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Kommanditgesellschaft



A Kommanditgesellschaft (abbreviated "KG", pronounced [kɔmanˈdɪtɡəˌzɛlʃaft]; from Kommandite + Gesellschaft) is the German name for a limited partnership business entity and is used in German, Belgian, Dutch, Austrian, and some other European legal systems. In Japan, it is called a gōshi gaisha. Its name derives from the commenda, an early Italian medieval form of limited partnership.


Description

Partnerships may be formed in the legal forms of General Partnership (Gesellschaft bürgerlichen Rechts, GbR), or specialized in trading (Offene Handelsgesellschaft, OHG), or Limited Partnership (Kommanditgesellschaft, KG).[1]

In the OHG, all partners are fully liable for the partnership's debts, whereas in the KG there are general partners (Komplementär) with unlimited liability and limited partners (Kommanditisten) whose liability is restricted to their fixed contributions to the partnership. Although a partnership itself is not a legal entity, it may acquire rights and incur liabilities, acquire title to real estate and sue or be sued.

For example, a Gesellschaft mit beschränkter Haftung & Compagnie KG (GmbH & Co. KG) is a limited partnership with, typically, the sole general partner being a limited liability company. It can thus combine the advantages of a partnership with those of the limited liability of a corporation.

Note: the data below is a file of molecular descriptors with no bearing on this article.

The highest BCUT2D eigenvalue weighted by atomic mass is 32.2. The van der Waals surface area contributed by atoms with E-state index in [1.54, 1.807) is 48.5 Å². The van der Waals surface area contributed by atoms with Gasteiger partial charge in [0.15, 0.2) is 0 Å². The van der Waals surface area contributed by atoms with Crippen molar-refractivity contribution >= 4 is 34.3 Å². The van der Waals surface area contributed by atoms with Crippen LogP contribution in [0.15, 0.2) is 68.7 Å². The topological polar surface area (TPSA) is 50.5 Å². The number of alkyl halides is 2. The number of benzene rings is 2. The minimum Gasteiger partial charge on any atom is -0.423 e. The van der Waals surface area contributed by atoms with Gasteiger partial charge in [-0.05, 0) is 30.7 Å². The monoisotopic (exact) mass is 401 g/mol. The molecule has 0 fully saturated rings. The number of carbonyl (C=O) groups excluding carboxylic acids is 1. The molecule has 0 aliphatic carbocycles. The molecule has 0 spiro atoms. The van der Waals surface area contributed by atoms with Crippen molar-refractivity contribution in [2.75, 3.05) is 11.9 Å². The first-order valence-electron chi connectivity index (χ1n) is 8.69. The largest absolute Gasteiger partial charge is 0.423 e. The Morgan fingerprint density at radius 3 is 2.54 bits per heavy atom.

A dormant partnership (stille Gesellschaft) comes into existence when a person makes a contribution to an existing enterprise (company, partnership, sole proprietorship) and shares in the latter's profits. The dormant partner has no liability for the debts of the enterprise; in case of insolvency of the enterprise he is a creditor with the portion of his contribution not consumed by losses. Strictly speaking, the dormant partnership is nothing more than an 'undisclosed participation'.

A Civil-Law Association is not a legal entity and cannot sue or be sued. It is often used for single joint ventures (e.g. construction projects) and comes to an end when the joint project has been completed.

A Private Foundation (Privatstiftung) constitutes a conglomeration of property having legal personality but no shareholders; its activities involve managing its own funds and assets for the beneficiaries.


See also


References

  1. ^ "Kommanditgesellschaft" . Wirtschaftslexikon (in German). Springer Gabler. Retrieved 2017-08-25.




Source


Information as of: 29.08.2021 03:33:02 CEST

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